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The British Horse Society HORSE RIDERS: what you can and can’t do

Everyone involved in equestrianism must take every possible precaution to ensure they do not inadvertently contribute to the spread of Foot and Mouth Disease. However, there is no need to stop riding completely in counties that are not affected.


Horses do not spread foot and mouth any more than people do. Just as people or cars, they can transport the virus on the mud on their feet. This can be avoided by thoroughly cleaning and disinfecting the horse’s feet before going out. The BHS has based the advice given on information from MAFF and the Animal Health Trust ( 01638 751000).

WHAT YOU CAN DO in non affected counties

Use your common sense, having due regard to the risks, and the sensitivities of your farming neighbours.

Hacking out

You can ride on your own land or on any land where the land owner/manager is happy to allow it, as long as there is no livestock. You can hack your horse on roads. You must be careful to obey the highway code, wear hi-viz gear and avoid any roads that pass close to farm animals. Disinfect your horse’s feet before and after going out. The BHS is asking riders in sensitive areas to have regard to the feelings of their farming neighbours and to stay well away from any livestock.

Visits from Instructors, Farriers, Feed Merchants and others

There is nothing to prevent people going to and from a yard or stables. This means that visits from farriers, feed merchants, pupils, students, instructors can all go ahead as usual. It would be a wise precaution to disinfect those coming and going, just in case there is anyone coming from an infected area.

Transporting Horses

Horses are not included in the MAFF Movement Order, so there is no legal reason to prevent people transporting their horses. However, it is better not to move horses around if you can avoid doing so, just to minimise traffic in the countryside.

Hygiene recommendations for moving horses

Pick out horses feet when leaving the premises and disinfect with a MAFF approved disinfectant, repeat this process when returning home or before loading to travel home.

Rider's boots should also be cleaned and dipped in disinfectant.

Strict attention should be paid to the cleansing and disinfecting of the wheels and lower parts of vehicles and low slung parts of trailers, as well as ramps.

Horses must only be moved in thoroughly cleaned and disinfected transport. This must be dedicated equine transport (i.e. not a lorry or trailer that is used for transporting cattle, sheep, goats or pigs).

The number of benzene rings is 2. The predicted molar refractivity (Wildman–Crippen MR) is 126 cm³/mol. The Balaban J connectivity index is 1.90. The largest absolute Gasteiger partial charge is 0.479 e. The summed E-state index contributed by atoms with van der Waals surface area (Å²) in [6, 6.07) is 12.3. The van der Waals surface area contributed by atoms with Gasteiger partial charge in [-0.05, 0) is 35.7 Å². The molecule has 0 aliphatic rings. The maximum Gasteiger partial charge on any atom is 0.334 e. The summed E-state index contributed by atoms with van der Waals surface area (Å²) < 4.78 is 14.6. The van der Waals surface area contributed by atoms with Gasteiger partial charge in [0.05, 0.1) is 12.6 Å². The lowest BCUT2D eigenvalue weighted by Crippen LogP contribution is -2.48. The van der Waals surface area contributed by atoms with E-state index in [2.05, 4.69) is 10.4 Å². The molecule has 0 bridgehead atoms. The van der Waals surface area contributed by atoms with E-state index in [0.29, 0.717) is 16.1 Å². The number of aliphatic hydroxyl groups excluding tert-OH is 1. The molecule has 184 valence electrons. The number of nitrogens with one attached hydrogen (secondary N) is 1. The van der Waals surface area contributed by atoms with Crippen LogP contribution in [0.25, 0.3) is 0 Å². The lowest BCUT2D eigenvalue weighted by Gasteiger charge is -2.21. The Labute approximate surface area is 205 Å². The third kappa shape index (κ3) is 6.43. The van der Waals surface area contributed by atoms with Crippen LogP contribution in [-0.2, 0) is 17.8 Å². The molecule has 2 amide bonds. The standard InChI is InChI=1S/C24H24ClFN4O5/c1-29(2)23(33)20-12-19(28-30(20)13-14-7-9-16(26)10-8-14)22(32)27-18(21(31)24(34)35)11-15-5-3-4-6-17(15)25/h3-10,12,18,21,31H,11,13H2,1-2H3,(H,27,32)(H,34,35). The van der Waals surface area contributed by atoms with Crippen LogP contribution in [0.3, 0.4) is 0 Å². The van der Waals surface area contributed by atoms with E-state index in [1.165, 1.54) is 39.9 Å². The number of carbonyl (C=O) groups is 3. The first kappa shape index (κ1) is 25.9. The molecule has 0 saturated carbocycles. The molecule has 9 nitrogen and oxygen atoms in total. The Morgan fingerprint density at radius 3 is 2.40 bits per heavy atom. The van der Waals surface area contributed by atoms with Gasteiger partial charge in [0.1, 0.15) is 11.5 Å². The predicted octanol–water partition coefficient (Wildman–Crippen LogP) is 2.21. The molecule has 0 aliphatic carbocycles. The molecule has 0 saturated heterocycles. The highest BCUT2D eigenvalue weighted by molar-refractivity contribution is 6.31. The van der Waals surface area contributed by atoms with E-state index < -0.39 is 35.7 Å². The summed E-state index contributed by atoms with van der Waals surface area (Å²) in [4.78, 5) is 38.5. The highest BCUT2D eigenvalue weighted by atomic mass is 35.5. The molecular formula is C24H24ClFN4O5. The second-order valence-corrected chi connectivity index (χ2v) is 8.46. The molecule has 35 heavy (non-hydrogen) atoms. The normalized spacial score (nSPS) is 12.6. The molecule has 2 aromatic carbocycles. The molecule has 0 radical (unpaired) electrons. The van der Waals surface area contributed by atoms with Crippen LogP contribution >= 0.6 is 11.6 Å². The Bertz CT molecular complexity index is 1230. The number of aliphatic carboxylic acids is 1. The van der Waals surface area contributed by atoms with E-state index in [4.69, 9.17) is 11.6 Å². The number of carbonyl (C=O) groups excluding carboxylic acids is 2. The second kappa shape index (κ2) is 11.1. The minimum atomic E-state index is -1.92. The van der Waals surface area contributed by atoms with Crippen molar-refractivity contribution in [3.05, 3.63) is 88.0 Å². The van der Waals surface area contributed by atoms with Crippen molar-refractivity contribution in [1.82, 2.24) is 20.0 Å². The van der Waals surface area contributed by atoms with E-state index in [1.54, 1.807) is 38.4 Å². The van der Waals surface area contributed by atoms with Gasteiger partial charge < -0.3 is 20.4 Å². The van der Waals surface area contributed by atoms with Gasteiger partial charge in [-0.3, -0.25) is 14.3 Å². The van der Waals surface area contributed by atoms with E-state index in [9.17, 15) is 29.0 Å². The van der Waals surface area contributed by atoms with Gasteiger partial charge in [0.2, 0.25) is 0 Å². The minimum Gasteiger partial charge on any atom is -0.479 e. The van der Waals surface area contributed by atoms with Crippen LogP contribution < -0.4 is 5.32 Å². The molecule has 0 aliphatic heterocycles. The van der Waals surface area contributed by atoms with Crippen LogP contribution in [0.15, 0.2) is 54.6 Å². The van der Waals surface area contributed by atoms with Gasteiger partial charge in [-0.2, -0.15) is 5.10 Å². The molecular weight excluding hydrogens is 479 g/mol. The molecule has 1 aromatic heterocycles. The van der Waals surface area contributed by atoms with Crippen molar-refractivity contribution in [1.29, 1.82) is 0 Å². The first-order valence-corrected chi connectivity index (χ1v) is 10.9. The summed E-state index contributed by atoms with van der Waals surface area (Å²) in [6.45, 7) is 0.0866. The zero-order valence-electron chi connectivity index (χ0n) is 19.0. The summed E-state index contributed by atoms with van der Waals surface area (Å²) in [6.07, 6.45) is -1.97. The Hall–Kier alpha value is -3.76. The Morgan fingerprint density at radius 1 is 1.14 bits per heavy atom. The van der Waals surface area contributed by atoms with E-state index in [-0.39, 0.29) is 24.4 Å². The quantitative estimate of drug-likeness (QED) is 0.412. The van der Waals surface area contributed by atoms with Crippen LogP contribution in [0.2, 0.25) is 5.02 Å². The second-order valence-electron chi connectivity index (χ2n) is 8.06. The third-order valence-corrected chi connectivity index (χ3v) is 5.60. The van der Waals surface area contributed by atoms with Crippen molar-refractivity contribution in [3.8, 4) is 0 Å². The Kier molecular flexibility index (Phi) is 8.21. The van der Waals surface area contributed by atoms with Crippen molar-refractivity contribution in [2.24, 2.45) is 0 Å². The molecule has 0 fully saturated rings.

Horses on Farms

Some horses are kept on stock farms - If you come from a stock farm or come into contact with farm animals you need to be extra vigilant. When away from home avoid all land where susceptible animals are grazed or housed.

Horses being transported must be kept segregated from all susceptible livestock for 14 days. Horses new to an area should avoid sharing farmyards, grazing, housing, equipment or personnel with susceptible livestock.

Recommendations for event organisers

It is better to postpone events and shows until the situation is more stable. It is okay to go ahead where it does not involve bringing horses in (ie demonstrations, social events).

Cancel all activities planned on land where susceptible livestock have recently been grazing and in infected areas. Contact your local ministry vet for advice.

If you do decide to go ahead, take the following precautions:

  • Provide one combined entrance or exit and ensure all vehicles travel over a disinfectant soaked straw bed or suitable alternative.
  • Only horses and pedestrians should be allowed onto the venue, dogs and other animals should not be allowed to enter.
  • Horses should be led over disinfectant soaked straw bed after unloading and prior to leaving (consider gateway to warm up area?)
  • All pedestrians should be required to clean and disinfect footwear on arrival at and departure from the venue.
  • Ride on rights of way that have been closed by the local authority. There is a £5000 fine for infringement.
  • Ride on farmland that is used for grazing by susceptible livestock.
  • Hold events in infected areas or on land that has been grazed by susceptible livestock.
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